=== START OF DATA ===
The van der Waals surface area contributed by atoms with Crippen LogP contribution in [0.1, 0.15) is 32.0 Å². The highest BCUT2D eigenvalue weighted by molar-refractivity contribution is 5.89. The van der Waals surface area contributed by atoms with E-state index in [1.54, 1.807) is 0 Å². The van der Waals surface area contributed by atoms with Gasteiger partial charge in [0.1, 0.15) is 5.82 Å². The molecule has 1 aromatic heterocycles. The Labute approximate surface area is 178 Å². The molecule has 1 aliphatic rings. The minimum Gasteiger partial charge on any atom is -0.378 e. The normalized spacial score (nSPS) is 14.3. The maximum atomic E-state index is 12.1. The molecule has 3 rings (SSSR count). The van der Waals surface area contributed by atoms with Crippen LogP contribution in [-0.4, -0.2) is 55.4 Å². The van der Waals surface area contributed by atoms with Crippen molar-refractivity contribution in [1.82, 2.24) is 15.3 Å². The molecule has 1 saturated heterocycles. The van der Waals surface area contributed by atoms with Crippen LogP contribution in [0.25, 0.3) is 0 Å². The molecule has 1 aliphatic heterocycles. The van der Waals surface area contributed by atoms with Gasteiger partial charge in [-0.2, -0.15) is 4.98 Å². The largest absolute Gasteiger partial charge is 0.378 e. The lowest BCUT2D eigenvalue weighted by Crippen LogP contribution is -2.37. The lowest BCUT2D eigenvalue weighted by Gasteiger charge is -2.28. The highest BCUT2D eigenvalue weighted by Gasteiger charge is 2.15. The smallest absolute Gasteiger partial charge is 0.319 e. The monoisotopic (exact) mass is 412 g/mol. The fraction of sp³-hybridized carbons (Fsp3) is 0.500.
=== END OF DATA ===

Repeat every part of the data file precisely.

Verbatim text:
The van der Waals surface area contributed by atoms with Crippen LogP contribution in [0.1, 0.15) is 32.0 Å². The highest BCUT2D eigenvalue weighted by molar-refractivity contribution is 5.89. The van der Waals surface area contributed by atoms with E-state index in [1.54, 1.807) is 0 Å². The van der Waals surface area contributed by atoms with Gasteiger partial charge in [0.1, 0.15) is 5.82 Å². The molecule has 1 aromatic heterocycles. The Labute approximate surface area is 178 Å². The molecule has 1 aliphatic rings. The minimum Gasteiger partial charge on any atom is -0.378 e. The normalized spacial score (nSPS) is 14.3. The maximum atomic E-state index is 12.1. The molecule has 3 rings (SSSR count). The van der Waals surface area contributed by atoms with Crippen LogP contribution in [-0.4, -0.2) is 55.4 Å². The van der Waals surface area contributed by atoms with Crippen molar-refractivity contribution in [1.82, 2.24) is 15.3 Å². The molecule has 1 saturated heterocycles. The van der Waals surface area contributed by atoms with Crippen LogP contribution in [0.25, 0.3) is 0 Å². The molecule has 1 aliphatic heterocycles. The van der Waals surface area contributed by atoms with Gasteiger partial charge in [-0.2, -0.15) is 4.98 Å². The largest absolute Gasteiger partial charge is 0.378 e. The lowest BCUT2D eigenvalue weighted by Crippen LogP contribution is -2.37. The lowest BCUT2D eigenvalue weighted by Gasteiger charge is -2.28. The highest BCUT2D eigenvalue weighted by Gasteiger charge is 2.15. The smallest absolute Gasteiger partial charge is 0.319 e. The monoisotopic (exact) mass is 412 g/mol. The fraction of sp³-hybridized carbons (Fsp3) is 0.500.